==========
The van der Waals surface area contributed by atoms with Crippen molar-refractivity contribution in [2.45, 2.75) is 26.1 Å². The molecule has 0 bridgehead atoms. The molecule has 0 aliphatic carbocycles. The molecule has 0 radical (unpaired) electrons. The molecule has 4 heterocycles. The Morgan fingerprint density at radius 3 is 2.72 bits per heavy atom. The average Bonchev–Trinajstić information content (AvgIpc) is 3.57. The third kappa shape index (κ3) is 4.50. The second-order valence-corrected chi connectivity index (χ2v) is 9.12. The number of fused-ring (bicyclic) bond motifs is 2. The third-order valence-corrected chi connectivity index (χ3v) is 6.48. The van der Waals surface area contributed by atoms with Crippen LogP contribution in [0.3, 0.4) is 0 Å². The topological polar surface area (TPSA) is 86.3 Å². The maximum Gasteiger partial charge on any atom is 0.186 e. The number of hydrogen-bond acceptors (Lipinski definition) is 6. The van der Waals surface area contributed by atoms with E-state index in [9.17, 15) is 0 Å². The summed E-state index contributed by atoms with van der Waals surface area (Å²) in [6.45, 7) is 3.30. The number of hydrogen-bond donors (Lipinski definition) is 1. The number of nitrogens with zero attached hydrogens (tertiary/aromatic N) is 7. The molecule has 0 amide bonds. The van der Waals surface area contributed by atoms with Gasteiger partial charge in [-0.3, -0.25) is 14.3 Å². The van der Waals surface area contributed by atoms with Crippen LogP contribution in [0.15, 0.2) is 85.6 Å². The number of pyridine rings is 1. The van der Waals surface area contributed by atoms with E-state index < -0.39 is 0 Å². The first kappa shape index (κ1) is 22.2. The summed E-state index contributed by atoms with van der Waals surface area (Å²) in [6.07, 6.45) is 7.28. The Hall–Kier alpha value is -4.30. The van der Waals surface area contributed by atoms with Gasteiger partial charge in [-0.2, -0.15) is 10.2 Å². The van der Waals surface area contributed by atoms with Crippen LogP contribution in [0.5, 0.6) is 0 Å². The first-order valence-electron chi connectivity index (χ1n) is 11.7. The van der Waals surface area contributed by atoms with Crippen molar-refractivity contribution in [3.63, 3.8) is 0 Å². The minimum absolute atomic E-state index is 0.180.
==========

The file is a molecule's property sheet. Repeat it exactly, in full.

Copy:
The van der Waals surface area contributed by atoms with Crippen molar-refractivity contribution in [2.45, 2.75) is 26.1 Å². The molecule has 0 bridgehead atoms. The molecule has 0 aliphatic carbocycles. The molecule has 0 radical (unpaired) electrons. The molecule has 4 heterocycles. The Morgan fingerprint density at radius 3 is 2.72 bits per heavy atom. The average Bonchev–Trinajstić information content (AvgIpc) is 3.57. The third kappa shape index (κ3) is 4.50. The second-order valence-corrected chi connectivity index (χ2v) is 9.12. The number of fused-ring (bicyclic) bond motifs is 2. The third-order valence-corrected chi connectivity index (χ3v) is 6.48. The van der Waals surface area contributed by atoms with Crippen LogP contribution in [0.3, 0.4) is 0 Å². The topological polar surface area (TPSA) is 86.3 Å². The maximum Gasteiger partial charge on any atom is 0.186 e. The number of hydrogen-bond acceptors (Lipinski definition) is 6. The van der Waals surface area contributed by atoms with E-state index in [9.17, 15) is 0 Å². The summed E-state index contributed by atoms with van der Waals surface area (Å²) in [6.45, 7) is 3.30. The number of hydrogen-bond donors (Lipinski definition) is 1. The number of nitrogens with zero attached hydrogens (tertiary/aromatic N) is 7. The molecule has 0 amide bonds. The van der Waals surface area contributed by atoms with Gasteiger partial charge in [-0.3, -0.25) is 14.3 Å². The van der Waals surface area contributed by atoms with Crippen LogP contribution in [0.15, 0.2) is 85.6 Å². The number of pyridine rings is 1. The van der Waals surface area contributed by atoms with E-state index < -0.39 is 0 Å². The first kappa shape index (κ1) is 22.2. The summed E-state index contributed by atoms with van der Waals surface area (Å²) in [6.07, 6.45) is 7.28. The Hall–Kier alpha value is -4.30. The van der Waals surface area contributed by atoms with Gasteiger partial charge in [-0.2, -0.15) is 10.2 Å². The van der Waals surface area contributed by atoms with Crippen LogP contribution in [0.5, 0.6) is 0 Å². The first-order valence-electron chi connectivity index (χ1n) is 11.7. The van der Waals surface area contributed by atoms with Crippen molar-refractivity contribution in [3.63, 3.8) is 0 Å². The minimum absolute atomic E-state index is 0.180.